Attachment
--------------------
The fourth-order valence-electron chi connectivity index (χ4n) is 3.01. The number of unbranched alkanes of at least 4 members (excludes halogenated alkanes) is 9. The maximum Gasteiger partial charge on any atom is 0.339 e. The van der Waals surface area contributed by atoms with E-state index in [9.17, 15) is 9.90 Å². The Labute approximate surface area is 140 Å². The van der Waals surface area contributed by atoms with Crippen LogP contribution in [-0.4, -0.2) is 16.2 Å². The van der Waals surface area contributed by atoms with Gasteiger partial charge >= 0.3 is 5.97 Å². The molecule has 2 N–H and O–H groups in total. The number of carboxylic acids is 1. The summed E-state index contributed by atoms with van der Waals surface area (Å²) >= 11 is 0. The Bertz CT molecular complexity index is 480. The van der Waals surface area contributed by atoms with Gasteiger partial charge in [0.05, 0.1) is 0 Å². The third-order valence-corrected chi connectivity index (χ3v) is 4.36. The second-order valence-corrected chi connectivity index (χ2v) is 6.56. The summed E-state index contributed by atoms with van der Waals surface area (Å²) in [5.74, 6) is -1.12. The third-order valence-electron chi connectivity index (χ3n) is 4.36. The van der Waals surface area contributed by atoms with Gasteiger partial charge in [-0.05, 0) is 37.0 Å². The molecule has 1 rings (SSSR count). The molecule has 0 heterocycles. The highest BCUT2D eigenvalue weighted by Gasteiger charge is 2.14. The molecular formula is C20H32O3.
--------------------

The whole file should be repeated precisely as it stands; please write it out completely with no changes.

The fourth-order valence-electron chi connectivity index (χ4n) is 3.01. The number of unbranched alkanes of at least 4 members (excludes halogenated alkanes) is 9. The maximum Gasteiger partial charge on any atom is 0.339 e. The van der Waals surface area contributed by atoms with E-state index in [9.17, 15) is 9.90 Å². The Labute approximate surface area is 140 Å². The van der Waals surface area contributed by atoms with Crippen LogP contribution in [-0.4, -0.2) is 16.2 Å². The van der Waals surface area contributed by atoms with Gasteiger partial charge >= 0.3 is 5.97 Å². The molecule has 2 N–H and O–H groups in total. The number of carboxylic acids is 1. The summed E-state index contributed by atoms with van der Waals surface area (Å²) >= 11 is 0. The Bertz CT molecular complexity index is 480. The van der Waals surface area contributed by atoms with Gasteiger partial charge in [0.05, 0.1) is 0 Å². The third-order valence-corrected chi connectivity index (χ3v) is 4.36. The second-order valence-corrected chi connectivity index (χ2v) is 6.56. The summed E-state index contributed by atoms with van der Waals surface area (Å²) in [5.74, 6) is -1.12. The third-order valence-electron chi connectivity index (χ3n) is 4.36. The van der Waals surface area contributed by atoms with Gasteiger partial charge in [-0.05, 0) is 37.0 Å². The molecule has 1 rings (SSSR count). The molecule has 0 heterocycles. The highest BCUT2D eigenvalue weighted by Gasteiger charge is 2.14. The molecular formula is C20H32O3.